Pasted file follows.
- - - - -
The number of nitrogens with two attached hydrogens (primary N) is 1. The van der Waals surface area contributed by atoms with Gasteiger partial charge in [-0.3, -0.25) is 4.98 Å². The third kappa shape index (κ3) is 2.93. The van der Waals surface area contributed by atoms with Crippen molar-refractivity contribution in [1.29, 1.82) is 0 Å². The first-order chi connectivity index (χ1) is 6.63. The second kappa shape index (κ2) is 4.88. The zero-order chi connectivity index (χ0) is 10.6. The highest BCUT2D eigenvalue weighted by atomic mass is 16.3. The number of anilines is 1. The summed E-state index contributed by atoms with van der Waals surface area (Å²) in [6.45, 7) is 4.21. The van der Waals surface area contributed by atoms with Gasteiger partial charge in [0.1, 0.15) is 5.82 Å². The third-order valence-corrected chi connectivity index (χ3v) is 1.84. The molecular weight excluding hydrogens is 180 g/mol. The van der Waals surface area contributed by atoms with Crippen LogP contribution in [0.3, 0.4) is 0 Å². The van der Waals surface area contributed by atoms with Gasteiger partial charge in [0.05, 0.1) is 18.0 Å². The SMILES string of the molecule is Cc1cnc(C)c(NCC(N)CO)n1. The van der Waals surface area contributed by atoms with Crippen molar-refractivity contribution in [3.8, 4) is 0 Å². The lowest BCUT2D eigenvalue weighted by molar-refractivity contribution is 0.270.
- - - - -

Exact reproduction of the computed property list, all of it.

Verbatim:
The number of nitrogens with two attached hydrogens (primary N) is 1. The van der Waals surface area contributed by atoms with Gasteiger partial charge in [-0.3, -0.25) is 4.98 Å². The third kappa shape index (κ3) is 2.93. The van der Waals surface area contributed by atoms with Crippen molar-refractivity contribution in [1.29, 1.82) is 0 Å². The first-order chi connectivity index (χ1) is 6.63. The second kappa shape index (κ2) is 4.88. The zero-order chi connectivity index (χ0) is 10.6. The highest BCUT2D eigenvalue weighted by atomic mass is 16.3. The number of anilines is 1. The summed E-state index contributed by atoms with van der Waals surface area (Å²) in [6.45, 7) is 4.21. The van der Waals surface area contributed by atoms with Gasteiger partial charge in [0.1, 0.15) is 5.82 Å². The third-order valence-corrected chi connectivity index (χ3v) is 1.84. The molecular weight excluding hydrogens is 180 g/mol. The van der Waals surface area contributed by atoms with Crippen LogP contribution in [0.3, 0.4) is 0 Å². The van der Waals surface area contributed by atoms with Gasteiger partial charge in [0.05, 0.1) is 18.0 Å². The SMILES string of the molecule is Cc1cnc(C)c(NCC(N)CO)n1. The van der Waals surface area contributed by atoms with Crippen molar-refractivity contribution in [3.8, 4) is 0 Å². The lowest BCUT2D eigenvalue weighted by molar-refractivity contribution is 0.270.